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Re: Package System specification

>> Yes, but the RPM format is far too complex for a standard, IMHO.  In 
>> Slackware, we offer "rpm2targz" which converts an RPM to a .tgz file.
>> Users have reported successful and unsuccessful installations of these
>> converted RPMs.  I have also had varying success.
>Then either rpm2targz is broken, or you were doomed to failure because the 
>things the RPM needed to work properly weren't available on your system.
>The RPM file format is nothing more than an archive of files and some data all 
>bound up neatly so that it can be cryptographically signed.  There is no magic 
>In fact, RPM *comes with* rpm2cpio, a tool that simply spits out a cpio stream 
>of files in the archive.  If rpm2targz can't use this already existing feature 
>of RPM to make a tarball correctly, well, that isn't RPM's fault.

OK, this was not meant to start a flame war.  My point was that package
converters will never work as well as the real program for the original
package.  Even if the converter and converted-to-system install it
flawlessly, you still leave open the possibility of missing something from
an embedded script that doesn't exist in the converted-to-format.

You simply can't guarantee that RPM will work unless all distributions use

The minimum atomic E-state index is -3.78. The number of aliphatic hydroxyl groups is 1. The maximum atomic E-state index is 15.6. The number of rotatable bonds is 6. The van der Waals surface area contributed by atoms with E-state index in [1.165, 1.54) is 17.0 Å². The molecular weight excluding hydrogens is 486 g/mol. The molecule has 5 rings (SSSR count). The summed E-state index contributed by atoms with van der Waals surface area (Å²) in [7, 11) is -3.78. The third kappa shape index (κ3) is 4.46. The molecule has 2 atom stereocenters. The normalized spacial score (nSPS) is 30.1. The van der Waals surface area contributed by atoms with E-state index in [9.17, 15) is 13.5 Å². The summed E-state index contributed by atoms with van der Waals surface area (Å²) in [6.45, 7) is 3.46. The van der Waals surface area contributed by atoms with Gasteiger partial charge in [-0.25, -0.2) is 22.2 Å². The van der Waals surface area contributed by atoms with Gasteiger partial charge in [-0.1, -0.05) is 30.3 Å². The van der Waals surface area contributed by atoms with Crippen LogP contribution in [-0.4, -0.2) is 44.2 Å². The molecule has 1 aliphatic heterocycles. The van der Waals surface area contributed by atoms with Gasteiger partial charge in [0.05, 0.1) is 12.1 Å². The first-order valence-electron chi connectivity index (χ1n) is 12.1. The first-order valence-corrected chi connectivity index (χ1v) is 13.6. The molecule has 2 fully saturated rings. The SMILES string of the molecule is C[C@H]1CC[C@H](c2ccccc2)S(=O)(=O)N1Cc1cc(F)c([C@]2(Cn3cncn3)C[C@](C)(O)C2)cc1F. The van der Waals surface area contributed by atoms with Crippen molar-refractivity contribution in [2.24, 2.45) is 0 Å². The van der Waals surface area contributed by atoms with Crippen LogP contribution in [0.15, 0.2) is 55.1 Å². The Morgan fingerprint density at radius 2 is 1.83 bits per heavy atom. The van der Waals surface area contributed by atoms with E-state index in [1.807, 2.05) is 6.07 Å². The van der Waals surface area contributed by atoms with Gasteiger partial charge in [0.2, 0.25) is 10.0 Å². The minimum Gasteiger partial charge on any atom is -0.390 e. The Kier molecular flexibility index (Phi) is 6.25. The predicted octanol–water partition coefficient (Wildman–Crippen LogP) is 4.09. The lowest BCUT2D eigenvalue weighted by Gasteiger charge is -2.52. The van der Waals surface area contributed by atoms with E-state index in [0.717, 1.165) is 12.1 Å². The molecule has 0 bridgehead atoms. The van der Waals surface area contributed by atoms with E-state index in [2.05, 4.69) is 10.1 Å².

RPM natively, include the same software, and the same versions of everything.
When I say work I mean "I get this RPM from a software company and tell rpm
to install it."

>> What's the main reason this is being done anyway?  I'm assuming it's
>> for commercial vendors to easily offer Linux versions of their software
>> and have it installable on all of the distributions.  I just think
>> selecting RPM is way too much of an overkill for such as standard.  It
>> will introduce far too many more problems than it solves.
>This just goes back to the "dependencies are necessary" argument.  Most of the 
>free world seems to agree that they are, Slackware users don't.

I'm not against dependencies  If there is a dependency, it should be the LSB.
Written correctly, that could work and commercial vendors would have no problems
porting or writing software for an LSB-compliant system.  Anything that isn't
in the specification would need to be provided by that vendor, as well as an
installation system (it's not really a big deal...look at Star Office and

   David Cantrell | david@slackware.com
                  | Slackware Linux Project

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